Fair point. I know WIPO is the catalyst for this upcoming consultation, but I'm guessing what you discover during these sessions could also flow into other federal legislation and rulemaking designed to protect Native art and culture in the United States. 

I believe so. I know that a number of other agencies and a number of other organizations are watching the developments here very closely. It's hard to say what ultimately may come out of this.

I am hoping that this is just the start of something bigger. I'm a very hopeful person. And I think that … we will be having informal consultations and listening sessions going forward, probably on this subject matter itself because the WIPO IGC has considerably more work to be done.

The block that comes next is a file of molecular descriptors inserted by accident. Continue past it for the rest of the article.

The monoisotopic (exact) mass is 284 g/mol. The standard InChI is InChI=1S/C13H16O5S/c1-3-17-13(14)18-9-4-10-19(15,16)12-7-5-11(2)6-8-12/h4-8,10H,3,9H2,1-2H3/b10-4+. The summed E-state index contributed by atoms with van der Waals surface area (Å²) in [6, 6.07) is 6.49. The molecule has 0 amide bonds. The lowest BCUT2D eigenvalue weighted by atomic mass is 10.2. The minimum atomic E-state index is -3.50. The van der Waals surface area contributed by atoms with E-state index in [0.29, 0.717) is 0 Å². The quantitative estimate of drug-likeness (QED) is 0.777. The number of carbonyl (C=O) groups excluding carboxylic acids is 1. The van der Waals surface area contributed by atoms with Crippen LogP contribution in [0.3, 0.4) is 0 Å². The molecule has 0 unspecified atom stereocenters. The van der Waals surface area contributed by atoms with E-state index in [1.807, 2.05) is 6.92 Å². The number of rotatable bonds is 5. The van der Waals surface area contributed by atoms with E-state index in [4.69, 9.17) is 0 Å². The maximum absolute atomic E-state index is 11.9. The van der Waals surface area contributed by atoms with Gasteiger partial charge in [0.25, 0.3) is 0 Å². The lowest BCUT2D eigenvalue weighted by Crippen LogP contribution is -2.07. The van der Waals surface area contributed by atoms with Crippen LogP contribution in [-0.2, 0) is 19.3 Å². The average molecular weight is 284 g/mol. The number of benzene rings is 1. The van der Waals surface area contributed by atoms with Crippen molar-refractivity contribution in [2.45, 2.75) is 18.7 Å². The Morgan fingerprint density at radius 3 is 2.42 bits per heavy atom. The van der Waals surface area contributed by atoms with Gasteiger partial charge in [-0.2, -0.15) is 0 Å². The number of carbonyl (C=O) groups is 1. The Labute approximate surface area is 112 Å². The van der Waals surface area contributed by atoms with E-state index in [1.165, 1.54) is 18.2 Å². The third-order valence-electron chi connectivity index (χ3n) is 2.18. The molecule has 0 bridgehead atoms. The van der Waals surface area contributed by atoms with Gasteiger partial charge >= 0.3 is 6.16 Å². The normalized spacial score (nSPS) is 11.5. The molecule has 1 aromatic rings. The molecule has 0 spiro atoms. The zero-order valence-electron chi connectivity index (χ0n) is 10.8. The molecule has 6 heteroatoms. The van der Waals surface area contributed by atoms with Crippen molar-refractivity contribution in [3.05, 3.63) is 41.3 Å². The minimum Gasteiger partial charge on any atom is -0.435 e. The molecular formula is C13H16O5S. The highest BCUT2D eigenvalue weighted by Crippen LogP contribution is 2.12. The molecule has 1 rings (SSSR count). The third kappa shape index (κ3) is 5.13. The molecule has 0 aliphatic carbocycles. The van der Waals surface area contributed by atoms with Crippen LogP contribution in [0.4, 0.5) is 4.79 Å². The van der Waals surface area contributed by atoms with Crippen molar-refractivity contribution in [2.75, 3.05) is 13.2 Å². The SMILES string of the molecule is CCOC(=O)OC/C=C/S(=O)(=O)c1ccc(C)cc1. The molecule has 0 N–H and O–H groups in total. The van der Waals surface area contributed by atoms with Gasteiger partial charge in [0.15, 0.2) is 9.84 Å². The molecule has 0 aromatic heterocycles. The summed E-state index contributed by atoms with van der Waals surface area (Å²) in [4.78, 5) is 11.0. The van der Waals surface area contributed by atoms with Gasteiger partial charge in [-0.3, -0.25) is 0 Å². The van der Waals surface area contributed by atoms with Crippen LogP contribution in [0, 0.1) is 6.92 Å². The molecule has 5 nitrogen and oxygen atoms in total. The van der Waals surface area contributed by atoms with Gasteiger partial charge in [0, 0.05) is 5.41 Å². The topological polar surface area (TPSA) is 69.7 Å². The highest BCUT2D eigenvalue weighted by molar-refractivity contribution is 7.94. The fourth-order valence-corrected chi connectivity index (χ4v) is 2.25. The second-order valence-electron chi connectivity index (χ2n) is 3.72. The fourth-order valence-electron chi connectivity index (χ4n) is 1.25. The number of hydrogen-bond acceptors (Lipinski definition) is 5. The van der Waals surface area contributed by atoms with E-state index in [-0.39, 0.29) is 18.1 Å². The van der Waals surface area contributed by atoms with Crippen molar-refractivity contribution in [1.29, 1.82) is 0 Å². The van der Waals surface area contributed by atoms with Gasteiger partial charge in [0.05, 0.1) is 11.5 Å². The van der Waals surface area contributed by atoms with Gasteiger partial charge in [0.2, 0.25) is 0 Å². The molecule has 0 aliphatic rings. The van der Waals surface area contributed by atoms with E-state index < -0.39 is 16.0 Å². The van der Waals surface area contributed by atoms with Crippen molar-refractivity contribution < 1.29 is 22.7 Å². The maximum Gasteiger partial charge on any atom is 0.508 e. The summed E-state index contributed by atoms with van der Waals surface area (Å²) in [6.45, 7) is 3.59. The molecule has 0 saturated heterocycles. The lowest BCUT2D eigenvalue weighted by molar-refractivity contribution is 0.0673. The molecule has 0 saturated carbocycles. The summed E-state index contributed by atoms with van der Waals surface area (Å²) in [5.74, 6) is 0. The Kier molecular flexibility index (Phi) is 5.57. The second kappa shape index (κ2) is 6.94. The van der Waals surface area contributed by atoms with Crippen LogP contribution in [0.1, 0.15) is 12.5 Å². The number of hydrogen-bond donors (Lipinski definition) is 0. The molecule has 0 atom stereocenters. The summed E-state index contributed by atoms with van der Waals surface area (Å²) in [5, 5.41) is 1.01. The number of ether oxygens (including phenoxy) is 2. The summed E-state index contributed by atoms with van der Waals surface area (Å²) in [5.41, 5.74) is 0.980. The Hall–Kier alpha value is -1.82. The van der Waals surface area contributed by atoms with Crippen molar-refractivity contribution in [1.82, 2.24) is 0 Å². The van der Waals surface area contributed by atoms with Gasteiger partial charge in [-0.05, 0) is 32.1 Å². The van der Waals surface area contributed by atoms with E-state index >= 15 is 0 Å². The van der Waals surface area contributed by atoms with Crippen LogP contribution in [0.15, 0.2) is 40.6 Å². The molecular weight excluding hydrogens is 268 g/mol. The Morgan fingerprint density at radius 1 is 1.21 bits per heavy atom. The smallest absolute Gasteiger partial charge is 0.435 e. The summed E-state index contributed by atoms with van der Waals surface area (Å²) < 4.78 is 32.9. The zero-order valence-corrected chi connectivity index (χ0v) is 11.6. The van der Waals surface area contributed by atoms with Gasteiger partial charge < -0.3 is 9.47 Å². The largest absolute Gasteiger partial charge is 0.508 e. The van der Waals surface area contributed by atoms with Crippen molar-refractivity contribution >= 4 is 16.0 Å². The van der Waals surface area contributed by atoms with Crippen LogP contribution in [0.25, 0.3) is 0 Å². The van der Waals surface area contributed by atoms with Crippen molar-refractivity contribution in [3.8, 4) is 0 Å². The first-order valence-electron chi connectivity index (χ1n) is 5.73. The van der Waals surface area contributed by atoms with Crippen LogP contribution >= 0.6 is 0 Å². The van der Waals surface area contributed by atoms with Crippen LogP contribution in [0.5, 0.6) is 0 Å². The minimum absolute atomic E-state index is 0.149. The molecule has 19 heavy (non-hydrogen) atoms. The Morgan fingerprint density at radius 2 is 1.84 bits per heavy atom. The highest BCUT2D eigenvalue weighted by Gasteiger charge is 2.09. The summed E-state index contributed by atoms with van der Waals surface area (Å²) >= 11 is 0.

A formal tribal consultation, as you know, is a very formal process, and may in some ways be an impediment to more honest and fulsome discourse, I don't know. And that's why I want to remain flexible … The (agency’s) Tribal Consultation Policy does provide that a tribe can request a consultation. So if somebody says, “Hey, I need more time, I need to sit down and talk with the USPTO,” then they should do so. I want to emphasize … my line is open, my email is open, my telephone is open. I give people my cell phone number and say, truly, it's 24/7. 

This is important enough to me that I am happy to make myself available at any time to help people who say, “This is just a bit over my head, and I need a little bit of hand holding. I need to ask you some questions.”